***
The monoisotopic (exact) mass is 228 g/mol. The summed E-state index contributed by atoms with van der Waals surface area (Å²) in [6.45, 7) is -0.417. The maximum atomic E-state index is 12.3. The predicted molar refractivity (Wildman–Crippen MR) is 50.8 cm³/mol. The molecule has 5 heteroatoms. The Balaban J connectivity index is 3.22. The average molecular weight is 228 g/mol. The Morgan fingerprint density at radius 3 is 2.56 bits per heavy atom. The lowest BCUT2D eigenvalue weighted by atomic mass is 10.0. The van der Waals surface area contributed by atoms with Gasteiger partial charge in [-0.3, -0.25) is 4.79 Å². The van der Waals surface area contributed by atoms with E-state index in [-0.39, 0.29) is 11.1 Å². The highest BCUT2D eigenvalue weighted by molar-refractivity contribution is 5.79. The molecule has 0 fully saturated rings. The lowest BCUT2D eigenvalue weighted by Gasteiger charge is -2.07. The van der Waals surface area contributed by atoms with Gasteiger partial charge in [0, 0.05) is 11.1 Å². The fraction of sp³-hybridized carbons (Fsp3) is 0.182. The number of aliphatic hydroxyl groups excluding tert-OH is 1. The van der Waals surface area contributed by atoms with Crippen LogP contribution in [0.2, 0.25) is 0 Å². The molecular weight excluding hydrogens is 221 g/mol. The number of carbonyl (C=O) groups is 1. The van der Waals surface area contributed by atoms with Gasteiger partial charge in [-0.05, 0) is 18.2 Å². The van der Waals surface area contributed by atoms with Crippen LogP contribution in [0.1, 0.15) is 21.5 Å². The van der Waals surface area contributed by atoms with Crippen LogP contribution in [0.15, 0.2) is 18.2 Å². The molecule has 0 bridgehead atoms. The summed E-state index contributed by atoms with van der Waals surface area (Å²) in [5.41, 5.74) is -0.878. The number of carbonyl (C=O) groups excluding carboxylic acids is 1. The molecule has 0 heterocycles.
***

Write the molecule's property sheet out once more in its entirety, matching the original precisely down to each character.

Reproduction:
The monoisotopic (exact) mass is 228 g/mol. The summed E-state index contributed by atoms with van der Waals surface area (Å²) in [6.45, 7) is -0.417. The maximum atomic E-state index is 12.3. The predicted molar refractivity (Wildman–Crippen MR) is 50.8 cm³/mol. The molecule has 5 heteroatoms. The Balaban J connectivity index is 3.22. The average molecular weight is 228 g/mol. The Morgan fingerprint density at radius 3 is 2.56 bits per heavy atom. The lowest BCUT2D eigenvalue weighted by atomic mass is 10.0. The van der Waals surface area contributed by atoms with Gasteiger partial charge in [-0.3, -0.25) is 4.79 Å². The van der Waals surface area contributed by atoms with E-state index in [-0.39, 0.29) is 11.1 Å². The highest BCUT2D eigenvalue weighted by molar-refractivity contribution is 5.79. The molecule has 0 fully saturated rings. The lowest BCUT2D eigenvalue weighted by Gasteiger charge is -2.07. The van der Waals surface area contributed by atoms with Gasteiger partial charge in [0, 0.05) is 11.1 Å². The fraction of sp³-hybridized carbons (Fsp3) is 0.182. The number of aliphatic hydroxyl groups excluding tert-OH is 1. The van der Waals surface area contributed by atoms with Crippen LogP contribution in [0.2, 0.25) is 0 Å². The molecular weight excluding hydrogens is 221 g/mol. The number of carbonyl (C=O) groups is 1. The van der Waals surface area contributed by atoms with Gasteiger partial charge in [-0.05, 0) is 18.2 Å². The van der Waals surface area contributed by atoms with Crippen LogP contribution in [0.1, 0.15) is 21.5 Å². The van der Waals surface area contributed by atoms with Crippen LogP contribution in [0.15, 0.2) is 18.2 Å². The molecule has 0 bridgehead atoms. The summed E-state index contributed by atoms with van der Waals surface area (Å²) in [5.41, 5.74) is -0.878. The number of carbonyl (C=O) groups excluding carboxylic acids is 1. The molecule has 0 heterocycles.